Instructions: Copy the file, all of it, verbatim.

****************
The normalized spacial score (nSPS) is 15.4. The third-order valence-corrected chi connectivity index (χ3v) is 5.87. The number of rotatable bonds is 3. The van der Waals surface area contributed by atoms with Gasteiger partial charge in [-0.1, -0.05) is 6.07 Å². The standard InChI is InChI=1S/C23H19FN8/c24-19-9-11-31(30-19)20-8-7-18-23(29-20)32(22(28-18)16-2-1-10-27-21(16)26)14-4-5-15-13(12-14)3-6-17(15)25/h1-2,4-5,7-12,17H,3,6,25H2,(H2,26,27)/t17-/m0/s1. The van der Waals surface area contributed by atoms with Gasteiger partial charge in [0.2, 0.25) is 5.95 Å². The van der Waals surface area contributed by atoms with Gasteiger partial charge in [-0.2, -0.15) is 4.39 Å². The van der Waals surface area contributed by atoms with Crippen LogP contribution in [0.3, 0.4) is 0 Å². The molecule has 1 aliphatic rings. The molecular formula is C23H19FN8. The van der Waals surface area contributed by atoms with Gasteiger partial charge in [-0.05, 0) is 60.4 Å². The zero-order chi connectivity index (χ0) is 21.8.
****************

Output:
The normalized spacial score (nSPS) is 15.4. The third-order valence-corrected chi connectivity index (χ3v) is 5.87. The number of rotatable bonds is 3. The van der Waals surface area contributed by atoms with Gasteiger partial charge in [-0.1, -0.05) is 6.07 Å². The standard InChI is InChI=1S/C23H19FN8/c24-19-9-11-31(30-19)20-8-7-18-23(29-20)32(22(28-18)16-2-1-10-27-21(16)26)14-4-5-15-13(12-14)3-6-17(15)25/h1-2,4-5,7-12,17H,3,6,25H2,(H2,26,27)/t17-/m0/s1. The van der Waals surface area contributed by atoms with Gasteiger partial charge in [0.2, 0.25) is 5.95 Å². The van der Waals surface area contributed by atoms with Gasteiger partial charge in [-0.2, -0.15) is 4.39 Å². The van der Waals surface area contributed by atoms with Crippen LogP contribution in [0.3, 0.4) is 0 Å². The molecule has 1 aliphatic rings. The molecular formula is C23H19FN8. The van der Waals surface area contributed by atoms with Gasteiger partial charge in [-0.05, 0) is 60.4 Å². The zero-order chi connectivity index (χ0) is 21.8.